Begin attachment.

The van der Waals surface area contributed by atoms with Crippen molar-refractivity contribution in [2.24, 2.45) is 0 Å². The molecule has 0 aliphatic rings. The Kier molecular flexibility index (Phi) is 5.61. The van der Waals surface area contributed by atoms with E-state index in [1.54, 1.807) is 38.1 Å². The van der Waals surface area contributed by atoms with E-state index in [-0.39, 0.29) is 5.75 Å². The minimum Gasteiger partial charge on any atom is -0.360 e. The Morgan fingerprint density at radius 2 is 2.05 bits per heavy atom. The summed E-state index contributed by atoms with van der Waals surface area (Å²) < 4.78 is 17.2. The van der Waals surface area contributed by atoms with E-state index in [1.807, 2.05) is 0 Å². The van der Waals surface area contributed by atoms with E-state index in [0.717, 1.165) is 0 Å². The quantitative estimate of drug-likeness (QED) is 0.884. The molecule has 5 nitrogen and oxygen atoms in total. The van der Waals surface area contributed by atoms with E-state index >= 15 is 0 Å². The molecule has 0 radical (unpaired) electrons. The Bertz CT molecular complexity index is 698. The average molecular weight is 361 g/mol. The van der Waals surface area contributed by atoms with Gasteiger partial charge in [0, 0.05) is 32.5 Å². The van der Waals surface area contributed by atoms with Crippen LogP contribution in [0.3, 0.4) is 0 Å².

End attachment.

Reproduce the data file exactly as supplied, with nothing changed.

The van der Waals surface area contributed by atoms with Crippen molar-refractivity contribution in [2.24, 2.45) is 0 Å². The molecule has 0 aliphatic rings. The Kier molecular flexibility index (Phi) is 5.61. The van der Waals surface area contributed by atoms with E-state index in [1.54, 1.807) is 38.1 Å². The van der Waals surface area contributed by atoms with E-state index in [-0.39, 0.29) is 5.75 Å². The minimum Gasteiger partial charge on any atom is -0.360 e. The Morgan fingerprint density at radius 2 is 2.05 bits per heavy atom. The summed E-state index contributed by atoms with van der Waals surface area (Å²) < 4.78 is 17.2. The van der Waals surface area contributed by atoms with E-state index in [1.807, 2.05) is 0 Å². The van der Waals surface area contributed by atoms with E-state index in [0.717, 1.165) is 0 Å². The quantitative estimate of drug-likeness (QED) is 0.884. The molecule has 5 nitrogen and oxygen atoms in total. The van der Waals surface area contributed by atoms with E-state index >= 15 is 0 Å². The molecule has 0 radical (unpaired) electrons. The Bertz CT molecular complexity index is 698. The average molecular weight is 361 g/mol. The van der Waals surface area contributed by atoms with Gasteiger partial charge in [0, 0.05) is 32.5 Å². The van der Waals surface area contributed by atoms with Crippen LogP contribution in [0.3, 0.4) is 0 Å².